Release Date: July 22nd 2022
Reviewed by: Joshua Andre
Nicolle Galyon– Firstborn (Amazon mp3/iTunes)
- Boy Crazy
- Five Year Plan
- Younger Woman
- Death Bed
By the time you’re reading this review, you probably know that one of my favourite music genres at the moment is the country genre. It wasn’t in the past, but ever since I listened to Carrie Underwood’s album Cry Pretty way back in 2018, I’ve found that country music is so incredibly raw, personal, honest, vulnerable, and emotional. You can also read from my country reviews here, that I have resonated deeply with country music over the past few years, even though I’m not from America. Nowadays, I’m much more inclined to listen to and resonate with a country album, than with a worship album or a CCM album. Yep, that’s how much I love country music, and this year alone, as a site we’ve reviewed country albums from Walker Hayes, The Shires, Carrie Underwood, Thomas Rhett, Miranda Lambert, Kiefer Sutherland, Reba McEntire, Maren Morris, Tenille Townes, Hailey Whitters, Maddie & Tae, Brett Eldredge, Kylie Morgan, Shania Twain, High Valley and CCM artist Anne Wilson. We’re also planning to review in the future, albums from Mitchell Tenpenny, Breland, Kane Brown, Little Big Town, Kelsea Ballerini, and Ingrid Andress. I firmly reckon there’s never been a better time to listen to country music than this year… and this sentiment is confirmed in this next album that I felt I had to review. Singer/songwriter Nicolle Galyon is incredibly famous in the country music scene for writing plenty of hits with a lot of country artists. Nicolle is a songwriter first and foremost (like other songwriters like Dianne Warren, Julia Michaels, and Jason Ingram); and so, I was intrigued when I heard of her debut album releasing this year. I knew I wanted to listen to the album. But boy, I wasn’t prepared for the level of awesomeness and inspiration that has flowed from Nicolle’s pen to our ears. This album, though labelled country, is more reflective ballads, and if that isn’t your thing, then you can just coast on by to another artist that resonates more with you. But if you’re willing to give Firstborn a chance; then I reckon you may have just found the album of the year.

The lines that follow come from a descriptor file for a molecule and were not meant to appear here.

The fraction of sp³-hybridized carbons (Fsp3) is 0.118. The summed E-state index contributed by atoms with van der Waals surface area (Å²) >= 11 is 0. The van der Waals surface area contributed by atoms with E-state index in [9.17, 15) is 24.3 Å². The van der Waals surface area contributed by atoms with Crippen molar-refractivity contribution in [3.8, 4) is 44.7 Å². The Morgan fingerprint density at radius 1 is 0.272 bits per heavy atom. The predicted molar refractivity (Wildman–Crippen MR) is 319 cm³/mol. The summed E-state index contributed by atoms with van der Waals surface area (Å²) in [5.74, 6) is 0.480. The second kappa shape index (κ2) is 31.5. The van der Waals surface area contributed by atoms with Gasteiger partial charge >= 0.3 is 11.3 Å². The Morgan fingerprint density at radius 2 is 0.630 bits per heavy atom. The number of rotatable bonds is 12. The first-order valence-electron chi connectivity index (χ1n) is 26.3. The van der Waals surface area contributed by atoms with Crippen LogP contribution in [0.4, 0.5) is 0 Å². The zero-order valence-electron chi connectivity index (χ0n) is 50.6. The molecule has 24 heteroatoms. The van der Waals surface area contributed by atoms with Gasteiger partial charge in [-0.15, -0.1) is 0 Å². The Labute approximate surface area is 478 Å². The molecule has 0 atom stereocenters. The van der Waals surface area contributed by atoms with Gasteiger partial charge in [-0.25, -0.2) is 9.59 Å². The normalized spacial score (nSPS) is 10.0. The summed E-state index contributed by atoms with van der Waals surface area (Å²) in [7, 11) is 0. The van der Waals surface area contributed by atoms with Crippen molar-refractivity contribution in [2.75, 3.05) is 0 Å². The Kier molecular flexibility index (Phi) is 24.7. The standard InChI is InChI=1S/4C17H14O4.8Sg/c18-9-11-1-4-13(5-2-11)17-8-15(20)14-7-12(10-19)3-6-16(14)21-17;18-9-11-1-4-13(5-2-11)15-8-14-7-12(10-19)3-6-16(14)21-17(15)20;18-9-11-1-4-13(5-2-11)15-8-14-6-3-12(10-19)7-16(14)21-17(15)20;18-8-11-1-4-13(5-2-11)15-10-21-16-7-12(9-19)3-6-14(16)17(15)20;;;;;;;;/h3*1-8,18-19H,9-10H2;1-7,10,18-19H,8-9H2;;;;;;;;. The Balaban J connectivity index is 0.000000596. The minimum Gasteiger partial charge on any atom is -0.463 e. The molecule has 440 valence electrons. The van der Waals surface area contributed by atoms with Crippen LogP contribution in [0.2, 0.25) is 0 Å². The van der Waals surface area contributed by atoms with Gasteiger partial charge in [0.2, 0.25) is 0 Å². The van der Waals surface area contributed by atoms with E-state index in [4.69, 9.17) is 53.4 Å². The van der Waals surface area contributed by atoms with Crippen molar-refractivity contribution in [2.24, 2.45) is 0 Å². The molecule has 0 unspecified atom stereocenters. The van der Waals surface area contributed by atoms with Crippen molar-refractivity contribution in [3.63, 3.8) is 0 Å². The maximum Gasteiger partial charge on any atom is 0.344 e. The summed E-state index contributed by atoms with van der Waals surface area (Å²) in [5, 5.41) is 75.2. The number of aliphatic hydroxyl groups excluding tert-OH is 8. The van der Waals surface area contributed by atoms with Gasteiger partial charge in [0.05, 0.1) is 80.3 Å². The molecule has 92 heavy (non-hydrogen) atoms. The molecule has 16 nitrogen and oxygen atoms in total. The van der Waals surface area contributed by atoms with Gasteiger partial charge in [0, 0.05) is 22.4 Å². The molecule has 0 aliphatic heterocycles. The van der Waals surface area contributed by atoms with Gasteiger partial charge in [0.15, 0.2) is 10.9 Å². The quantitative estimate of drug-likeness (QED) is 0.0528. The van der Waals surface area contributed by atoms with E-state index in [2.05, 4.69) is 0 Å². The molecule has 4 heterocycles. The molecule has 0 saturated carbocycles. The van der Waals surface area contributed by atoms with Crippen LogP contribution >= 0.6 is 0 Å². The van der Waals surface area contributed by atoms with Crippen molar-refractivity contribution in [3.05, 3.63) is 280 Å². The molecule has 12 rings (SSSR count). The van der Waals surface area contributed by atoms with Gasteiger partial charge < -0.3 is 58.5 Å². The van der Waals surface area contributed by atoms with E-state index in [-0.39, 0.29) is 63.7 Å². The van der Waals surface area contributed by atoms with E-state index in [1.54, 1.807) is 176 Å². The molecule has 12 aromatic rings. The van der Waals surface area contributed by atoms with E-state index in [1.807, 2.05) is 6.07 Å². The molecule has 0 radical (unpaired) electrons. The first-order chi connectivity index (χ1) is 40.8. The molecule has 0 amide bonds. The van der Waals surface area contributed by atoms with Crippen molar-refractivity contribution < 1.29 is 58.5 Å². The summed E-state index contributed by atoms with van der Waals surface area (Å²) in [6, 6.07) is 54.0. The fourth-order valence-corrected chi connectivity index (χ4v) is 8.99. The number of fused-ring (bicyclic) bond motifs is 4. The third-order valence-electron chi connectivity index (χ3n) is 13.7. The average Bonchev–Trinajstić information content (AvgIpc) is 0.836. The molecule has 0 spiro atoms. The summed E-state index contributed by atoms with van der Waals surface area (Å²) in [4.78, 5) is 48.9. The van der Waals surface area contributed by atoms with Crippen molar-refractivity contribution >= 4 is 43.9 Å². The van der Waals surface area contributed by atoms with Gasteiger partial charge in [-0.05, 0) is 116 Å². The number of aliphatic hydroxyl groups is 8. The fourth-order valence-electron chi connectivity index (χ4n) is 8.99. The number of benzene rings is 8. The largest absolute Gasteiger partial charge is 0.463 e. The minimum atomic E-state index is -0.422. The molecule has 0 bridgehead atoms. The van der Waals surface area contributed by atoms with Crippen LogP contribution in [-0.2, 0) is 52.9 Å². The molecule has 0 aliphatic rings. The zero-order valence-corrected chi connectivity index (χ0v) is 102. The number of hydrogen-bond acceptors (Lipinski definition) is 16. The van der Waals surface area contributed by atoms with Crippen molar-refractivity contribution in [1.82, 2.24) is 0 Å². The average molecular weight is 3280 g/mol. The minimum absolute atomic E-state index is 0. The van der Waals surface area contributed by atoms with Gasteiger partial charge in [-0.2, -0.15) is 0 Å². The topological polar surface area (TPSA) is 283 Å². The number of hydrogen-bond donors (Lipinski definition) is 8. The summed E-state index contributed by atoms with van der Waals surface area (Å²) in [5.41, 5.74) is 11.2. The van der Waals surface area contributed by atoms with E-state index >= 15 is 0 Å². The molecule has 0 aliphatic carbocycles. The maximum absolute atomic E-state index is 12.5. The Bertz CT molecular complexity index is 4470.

I’m having so much fun being brave and opening the door to be surprised by people’s responses and what the world comes back with as I offer this to the world. When I started Songs & Daughters [my record label] three years ago, it gave me incredible insight and empathy to executives in the business because it was the first time I had ever really stepped into that space myself and had to make executive decisions. Putting out this record has given me the exact same insight and empathy to the artists that I work with. It’s one thing to sit in a conference room and to be able to talk about music or to talk about careers, but it’s a totally different thing to be the one that actually puts your name and face next to it.
I’ve had the luxury to know that I can put this record out and it’s not so much about the release week for me. It’s more about the long-term journey that the record takes. … I’m so proud of these songs and I’m so proud of the team behind the scenes that I’m working with. I’ve fallen in love with the process of putting out music because I’ve never gotten to be on this side of it.
While it’s rare to make a debut album at 38, it’s also impossible to write a memoir at 21. This is something that I would want to see more of, so I’m trying to be it. Creativity and storytelling has always been my way of subtly getting to become what I want to stand for. If I think that someone at 38 should put out a record, I’m just going to go put out a record. I’m not going wait for somebody else to do it.